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An Analysis of Leadership Within the International Criminal Court

Institution: Indiana Tech University
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Why This Project Is Important 

In the 21st century, the global environment will continue to experience an increase in political and economic turmoil, resulting in regional instability, failed states, asymmetric conflict, and global terrorism. This research study is important to US national security. Legal scholars claim that international legal institutions are in need of judicial reform in order to hold perpetrators accountable for war crimes, crimes against humanity, genocide, and other human rights violations.

The United States plays a critical role in establishing the international judicial system. The challenge noted in the Office of the Prosecutor Strategic Plan 2012-2015, is that trial lawyers must "be able to lead without micro-managing, manage multi-disciplinary teams, and integrate different interest while at the same time providing legal guidance" (p.26). However, no theoretical frameworks exist that link leadership principles with international judicial processes. As a result, exploring individual judicial leadership competences will play a critical role in the operational performance, racial judicial equality, and educational training of United States judicial processes.

Project Description 

This research project explores the individual leadership competences of international judges, international prosecutors, and international court administrators and their support staff at the International Criminal Court (ICC) located at The Hague, Netherlands.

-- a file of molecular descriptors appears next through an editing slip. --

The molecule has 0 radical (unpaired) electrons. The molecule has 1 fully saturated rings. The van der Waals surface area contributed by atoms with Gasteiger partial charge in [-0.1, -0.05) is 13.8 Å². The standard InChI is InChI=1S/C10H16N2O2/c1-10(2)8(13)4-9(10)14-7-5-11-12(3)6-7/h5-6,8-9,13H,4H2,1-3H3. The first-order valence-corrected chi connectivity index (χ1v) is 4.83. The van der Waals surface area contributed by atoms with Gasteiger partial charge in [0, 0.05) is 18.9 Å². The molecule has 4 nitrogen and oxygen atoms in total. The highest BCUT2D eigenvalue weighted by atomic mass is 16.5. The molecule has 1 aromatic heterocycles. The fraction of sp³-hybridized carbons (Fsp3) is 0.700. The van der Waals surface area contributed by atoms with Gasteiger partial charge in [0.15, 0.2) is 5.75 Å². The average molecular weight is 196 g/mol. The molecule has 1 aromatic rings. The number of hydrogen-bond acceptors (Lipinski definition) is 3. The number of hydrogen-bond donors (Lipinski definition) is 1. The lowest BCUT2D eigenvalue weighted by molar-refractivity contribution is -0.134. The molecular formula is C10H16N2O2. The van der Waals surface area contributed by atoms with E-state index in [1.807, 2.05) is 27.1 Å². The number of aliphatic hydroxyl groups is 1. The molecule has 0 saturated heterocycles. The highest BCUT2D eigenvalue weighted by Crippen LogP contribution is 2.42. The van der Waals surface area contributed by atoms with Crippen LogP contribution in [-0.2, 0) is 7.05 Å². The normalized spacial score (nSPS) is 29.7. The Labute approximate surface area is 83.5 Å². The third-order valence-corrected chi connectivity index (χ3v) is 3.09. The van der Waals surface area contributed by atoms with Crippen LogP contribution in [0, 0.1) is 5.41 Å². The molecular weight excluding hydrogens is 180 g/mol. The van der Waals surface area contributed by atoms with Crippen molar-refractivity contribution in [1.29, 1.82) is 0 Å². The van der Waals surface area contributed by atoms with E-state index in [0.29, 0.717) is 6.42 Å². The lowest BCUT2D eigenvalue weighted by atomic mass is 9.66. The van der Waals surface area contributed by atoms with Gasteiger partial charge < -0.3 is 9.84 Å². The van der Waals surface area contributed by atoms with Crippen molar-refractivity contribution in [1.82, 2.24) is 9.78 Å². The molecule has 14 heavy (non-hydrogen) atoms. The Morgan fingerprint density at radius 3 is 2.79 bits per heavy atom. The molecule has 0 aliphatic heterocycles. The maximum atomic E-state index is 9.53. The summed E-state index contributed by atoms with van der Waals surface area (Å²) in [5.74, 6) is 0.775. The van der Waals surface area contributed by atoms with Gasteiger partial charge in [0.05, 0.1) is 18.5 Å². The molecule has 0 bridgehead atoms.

There are four objectives of this research project:

  • What are the leadership competences exhibited by judicial actors within the International Criminal Court?
  • What leadership practices shape international judicial actors as organizational leaders within the International Criminal Court?
  • How does leadership competencies guide organizational performance of international judicial actors within the International Criminal Court?
  • How does multicultural leadership competencies impact international judicial actors as organizational leaders within the International Criminal Court?

 

The objectives of this study are to not only to identify leadership competencies of current and former president of the court, office of the prosecutor, and registry or court administrator and their support staff but also to generate a body of knowledge that explores judicial actors as leaders within the national and international judicial systems.

Meet the Researcher

Andrew Campbell

Mr. Campbell is Doctorate of Global Leadership candidate from Indiana Tech University, Fort Wayne IN. Mr Campbell holds a Master of Diplomacy in International Conflict Management and Terrorism from Norwich University, Northfield VT. He is widely published in international journals such as "An in-depth analysis of shared governance in a complex environment' (2014), "Conflict resolution: merging victimology and leadership to secure peace" (2013), "In-depth analysis of global leadership challenges" (2013), and "Global economic analysis of China, Russia, and India" (2013) as well as several paper presentations at the European Consortium for Political Research, International Leadership Association, and The Hague. Mr. Campbell works for the US Department of Defense as a Strategy and Integration Planner.



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What Your Donation Can Help Us Do: 

  • Help cover travel costs to the Hague, Netherlands
  • Help purchase supplies
  • Help cover the cost of data collection from field work
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